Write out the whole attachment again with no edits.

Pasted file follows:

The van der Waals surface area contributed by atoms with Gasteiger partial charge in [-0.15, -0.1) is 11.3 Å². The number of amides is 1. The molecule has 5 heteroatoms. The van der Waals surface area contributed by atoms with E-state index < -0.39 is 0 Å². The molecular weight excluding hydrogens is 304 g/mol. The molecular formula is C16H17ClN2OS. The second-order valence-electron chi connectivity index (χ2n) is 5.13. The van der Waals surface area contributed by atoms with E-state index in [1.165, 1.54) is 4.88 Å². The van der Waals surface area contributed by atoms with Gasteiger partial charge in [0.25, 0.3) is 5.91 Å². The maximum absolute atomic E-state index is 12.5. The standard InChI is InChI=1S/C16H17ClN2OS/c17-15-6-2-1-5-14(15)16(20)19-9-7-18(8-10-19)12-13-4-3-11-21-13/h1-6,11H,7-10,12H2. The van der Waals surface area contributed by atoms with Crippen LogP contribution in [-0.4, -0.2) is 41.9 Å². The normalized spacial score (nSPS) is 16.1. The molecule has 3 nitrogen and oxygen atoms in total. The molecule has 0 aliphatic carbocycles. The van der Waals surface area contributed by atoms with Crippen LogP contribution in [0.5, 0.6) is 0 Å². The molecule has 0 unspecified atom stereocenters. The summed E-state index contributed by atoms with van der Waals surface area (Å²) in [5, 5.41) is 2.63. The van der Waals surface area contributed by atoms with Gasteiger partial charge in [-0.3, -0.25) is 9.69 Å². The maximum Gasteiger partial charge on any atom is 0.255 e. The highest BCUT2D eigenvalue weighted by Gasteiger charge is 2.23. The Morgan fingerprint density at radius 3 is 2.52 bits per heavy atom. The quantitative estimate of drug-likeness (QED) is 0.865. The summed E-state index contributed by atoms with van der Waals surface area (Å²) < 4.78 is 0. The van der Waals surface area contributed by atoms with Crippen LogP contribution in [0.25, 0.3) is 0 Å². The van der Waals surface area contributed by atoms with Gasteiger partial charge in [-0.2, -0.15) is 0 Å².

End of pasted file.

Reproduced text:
The van der Waals surface area contributed by atoms with Gasteiger partial charge in [-0.15, -0.1) is 11.3 Å². The number of amides is 1. The molecule has 5 heteroatoms. The van der Waals surface area contributed by atoms with E-state index < -0.39 is 0 Å². The molecular weight excluding hydrogens is 304 g/mol. The molecular formula is C16H17ClN2OS. The second-order valence-electron chi connectivity index (χ2n) is 5.13. The van der Waals surface area contributed by atoms with E-state index in [1.165, 1.54) is 4.88 Å². The van der Waals surface area contributed by atoms with Gasteiger partial charge in [0.25, 0.3) is 5.91 Å². The maximum absolute atomic E-state index is 12.5. The standard InChI is InChI=1S/C16H17ClN2OS/c17-15-6-2-1-5-14(15)16(20)19-9-7-18(8-10-19)12-13-4-3-11-21-13/h1-6,11H,7-10,12H2. The van der Waals surface area contributed by atoms with Crippen LogP contribution in [-0.4, -0.2) is 41.9 Å². The normalized spacial score (nSPS) is 16.1. The molecule has 3 nitrogen and oxygen atoms in total. The molecule has 0 aliphatic carbocycles. The van der Waals surface area contributed by atoms with Crippen LogP contribution in [0.5, 0.6) is 0 Å². The molecule has 0 unspecified atom stereocenters. The summed E-state index contributed by atoms with van der Waals surface area (Å²) in [5, 5.41) is 2.63. The van der Waals surface area contributed by atoms with Gasteiger partial charge in [-0.3, -0.25) is 9.69 Å². The maximum Gasteiger partial charge on any atom is 0.255 e. The highest BCUT2D eigenvalue weighted by Gasteiger charge is 2.23. The Morgan fingerprint density at radius 3 is 2.52 bits per heavy atom. The quantitative estimate of drug-likeness (QED) is 0.865. The summed E-state index contributed by atoms with van der Waals surface area (Å²) < 4.78 is 0. The van der Waals surface area contributed by atoms with Crippen LogP contribution in [0.25, 0.3) is 0 Å². The van der Waals surface area contributed by atoms with Gasteiger partial charge in [-0.2, -0.15) is 0 Å².